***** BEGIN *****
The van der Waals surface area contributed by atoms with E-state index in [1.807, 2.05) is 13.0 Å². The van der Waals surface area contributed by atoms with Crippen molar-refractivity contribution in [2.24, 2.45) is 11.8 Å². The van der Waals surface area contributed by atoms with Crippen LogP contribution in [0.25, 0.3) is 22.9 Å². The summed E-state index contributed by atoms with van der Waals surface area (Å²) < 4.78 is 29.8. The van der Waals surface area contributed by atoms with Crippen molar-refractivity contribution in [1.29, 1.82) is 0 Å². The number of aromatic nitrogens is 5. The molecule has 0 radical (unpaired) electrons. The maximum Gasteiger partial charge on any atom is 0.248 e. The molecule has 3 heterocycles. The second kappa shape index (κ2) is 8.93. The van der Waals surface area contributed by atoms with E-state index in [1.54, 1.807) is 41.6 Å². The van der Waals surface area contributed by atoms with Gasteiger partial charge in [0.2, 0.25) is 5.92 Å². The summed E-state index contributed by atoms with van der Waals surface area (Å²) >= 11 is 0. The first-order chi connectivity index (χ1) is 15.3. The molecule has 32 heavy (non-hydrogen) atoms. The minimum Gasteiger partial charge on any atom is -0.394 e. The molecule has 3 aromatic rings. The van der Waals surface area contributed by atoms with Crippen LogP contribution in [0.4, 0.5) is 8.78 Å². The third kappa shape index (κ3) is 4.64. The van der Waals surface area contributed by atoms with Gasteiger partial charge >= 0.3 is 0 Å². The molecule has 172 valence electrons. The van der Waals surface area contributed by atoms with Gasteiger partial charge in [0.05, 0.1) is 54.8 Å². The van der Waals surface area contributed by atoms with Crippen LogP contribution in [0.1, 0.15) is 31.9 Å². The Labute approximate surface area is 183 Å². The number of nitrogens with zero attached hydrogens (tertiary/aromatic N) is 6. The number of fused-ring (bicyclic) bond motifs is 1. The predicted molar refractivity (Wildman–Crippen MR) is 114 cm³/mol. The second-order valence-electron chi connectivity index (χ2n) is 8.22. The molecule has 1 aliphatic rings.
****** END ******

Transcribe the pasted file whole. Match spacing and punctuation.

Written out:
The van der Waals surface area contributed by atoms with E-state index in [1.807, 2.05) is 13.0 Å². The van der Waals surface area contributed by atoms with Crippen molar-refractivity contribution in [2.24, 2.45) is 11.8 Å². The van der Waals surface area contributed by atoms with Crippen LogP contribution in [0.25, 0.3) is 22.9 Å². The summed E-state index contributed by atoms with van der Waals surface area (Å²) < 4.78 is 29.8. The van der Waals surface area contributed by atoms with Crippen molar-refractivity contribution in [1.29, 1.82) is 0 Å². The number of aromatic nitrogens is 5. The molecule has 0 radical (unpaired) electrons. The maximum Gasteiger partial charge on any atom is 0.248 e. The molecule has 3 heterocycles. The second kappa shape index (κ2) is 8.93. The van der Waals surface area contributed by atoms with E-state index in [1.54, 1.807) is 41.6 Å². The van der Waals surface area contributed by atoms with Gasteiger partial charge in [0.2, 0.25) is 5.92 Å². The summed E-state index contributed by atoms with van der Waals surface area (Å²) >= 11 is 0. The first-order chi connectivity index (χ1) is 15.3. The molecule has 32 heavy (non-hydrogen) atoms. The minimum Gasteiger partial charge on any atom is -0.394 e. The molecule has 3 aromatic rings. The van der Waals surface area contributed by atoms with Crippen LogP contribution in [0.4, 0.5) is 8.78 Å². The third kappa shape index (κ3) is 4.64. The van der Waals surface area contributed by atoms with Gasteiger partial charge >= 0.3 is 0 Å². The molecule has 172 valence electrons. The van der Waals surface area contributed by atoms with Gasteiger partial charge in [0.05, 0.1) is 54.8 Å². The van der Waals surface area contributed by atoms with Crippen LogP contribution in [0.1, 0.15) is 31.9 Å². The Labute approximate surface area is 183 Å². The number of nitrogens with zero attached hydrogens (tertiary/aromatic N) is 6. The number of fused-ring (bicyclic) bond motifs is 1. The predicted molar refractivity (Wildman–Crippen MR) is 114 cm³/mol. The second-order valence-electron chi connectivity index (χ2n) is 8.22. The molecule has 1 aliphatic rings.